• 25 somites - Carnegie No. 6097. A graphic reconstruction was published by Müller and O'Rahilly (1980a).
  • 26 somites - His embryo M, Basel, H. h. 1. One of the group of embryos carefully studied by His for surface anatomy, and then cut in serial sections for microscopical examination, setting a new standard in human embryology (His, 1880–1885). From the development of the liver, lungs, heart, brain, and otocysts, and the absence of upper limb buds, it is estimated that it belongs in the 26-somite group.
  • 27 somites - described by Waterston (1914)[3]
  • 28 somites - His embryo Lr., Leipzig No. 67. Although used to good purpose by His, this specimen is probably not entirely normal (His, 1880–1885). The estimate of 28 somites is based on the narrowed umbilical stalk and the beginning upper limb buds.
  • 28 somites - Hammar embryo (Nystroem), Anatomisches Institut, Uppsala. Described by Hammar in Keibel and Elze (1908). Digestive system described by Forssner (1907). The number of somites given above is estimated on the basis of three pharyngeal arches, full convex back, small opening in otic vesicles to surface, hepatic trabeculae, and appearance of section through cardiac region. Central nervous system shows folding of wall which characterizes imperfect preservation. External form appears normal.
  • 28 somites - von Spee collection, Kiel. Sketches published in Döderlein's Handbuch (1915). Reported to have 31 somites - but absence of upper limb buds and the fact that the otic vesicles are still open to the surface makes it probable that an estimate of 28 somites is more nearly correct.
  • 28–29 somites - Carnegie No. 148. Described by Gage (1905). Perhaps 29–30 somites (Arey, 1938).
  • 29 somites - 20–21-day Coste embryo. Specimen not sectioned, but the exquisite drawings contained in Coste's atlas, Développement des corps organisés, Paris (1849), reveal many details of the surface form of this well-preserved embryo. In form it resembles closely Carnegie No. 1062, 29 somites - including rounded back curve, trace of upper limb buds, compressed gut-umbilical vesicle junction, size of hepatic area, form of cardiac tube, presence of otic pore, and outlines of head. Four pharyngeal arches are shown, but the fourth may have been an exaggeration of the depression lying caudal to the third bar. Also the somitic count seems to exceed the 29 estimated, but this may be caused by overemphasis on partial divisions of the terminal somitic ridge. In size its greatest length is about 4 mm. If it were straightened out as much as No. 1062, it would probably be close to 4.5 mm, like the latter.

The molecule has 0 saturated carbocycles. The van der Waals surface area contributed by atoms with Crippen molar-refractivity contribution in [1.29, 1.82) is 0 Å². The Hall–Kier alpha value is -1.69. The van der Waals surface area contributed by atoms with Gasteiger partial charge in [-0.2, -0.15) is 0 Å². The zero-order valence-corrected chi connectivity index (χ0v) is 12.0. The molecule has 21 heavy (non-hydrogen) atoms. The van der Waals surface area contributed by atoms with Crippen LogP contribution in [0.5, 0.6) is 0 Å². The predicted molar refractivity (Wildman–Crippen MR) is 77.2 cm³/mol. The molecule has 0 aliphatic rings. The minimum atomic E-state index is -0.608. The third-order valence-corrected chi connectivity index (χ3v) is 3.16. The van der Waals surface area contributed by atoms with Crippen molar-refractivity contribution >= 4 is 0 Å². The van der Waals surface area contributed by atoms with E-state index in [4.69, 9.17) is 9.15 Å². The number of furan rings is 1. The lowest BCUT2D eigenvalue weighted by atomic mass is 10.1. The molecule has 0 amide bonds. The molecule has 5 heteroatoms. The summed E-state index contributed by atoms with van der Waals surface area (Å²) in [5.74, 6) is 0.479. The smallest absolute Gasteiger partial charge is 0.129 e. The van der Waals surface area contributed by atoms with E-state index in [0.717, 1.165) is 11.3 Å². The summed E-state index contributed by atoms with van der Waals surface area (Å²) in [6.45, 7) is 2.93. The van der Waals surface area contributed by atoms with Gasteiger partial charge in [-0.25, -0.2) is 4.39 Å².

• 29 somites - Janošík, Royal Bohemian University, Prague. Somitic count estimated on the following characteristics: three pharyngeal arches, closure of rostral and caudal neuropores, detachment of otocyst from surface, definite lung bud, elongated hepatic diverticulum with gut epithelium proliferating into adjacent tissue, narrowed umbilical stalk, and well-developed mesonephric duct and tubules. The main features of the vascular system are clearly shown. There were two embryos in this case, one of which was definitely stunted. The above description refers to the normal embryo Janošík, 1887).
  • 29 somites - Waterston, University of St. Andrews, Fife. Specimen reported as having 27 paired somites (Waterston, 1914). In several characteristics it appears to be transitional between stages 12 and 13. Probably more than 27 somites - perhaps 28 (Arey, 1938) or 29. Among its advanced structures are prominent lung buds, large primordium of liver with extensive invasion by gut epithelium, narrow umbilical stalk, elongated median thyroid, and advanced ear vesicles. The upper limb buds were not prominent on the surface but stand out clearly in the sections. The blood vessels are everywhere greatly distended with blood cells, which is probably a peculiarity of this particular specimen.

Unknown Somite Number

  • Harvard No. 714, 4-mm embryo. Described in detail by Bremer (1906).[4] Probably belongs to stage 12 rather than stage 11 or stage 13. It shows some unusual features, such as arrested or delayed closure of the rostral neuropore.
  • No. 102 and No. 126, Department of Anatomy, Tohoku University, Sendai. These two embryos were assigned to stage 12 but the somitic count is not given. Distribution of alkaline phosphatase was studied by Mori (1965). PMID 14291749

References

  1. Girgis A. Description of a Human Embryo of Twenty-two paired Somites J. Anat.: 1926, 60(Pt 4);382-410. PMID 17104111 | PMC1249865
  2. C M West A Human Embryo of Twenty-five Somites. J. Anat.: 1937, 71(Pt 2);169-200.1 PubMed 17104635 PMC1252340
  3. D Waterston A Human Embryo of Twenty-seven Pairs of somites - Embedded in Decidua. J Anat Physiol: 1914, 49(Pt 1);90-118 PMID 17233016 | PMC1288995
  4. Bremer, J. L. Description of a 4-mm Human Embryo. Amer. J. Anat., 5, 459-480. 1906.

Pages in category ‘Carnegie Stage 12’

The following 68 pages are in this category, out of 68 total.

Media in category ‘Carnegie Stage 12’

The following 200 files are in this category, out of 210 total.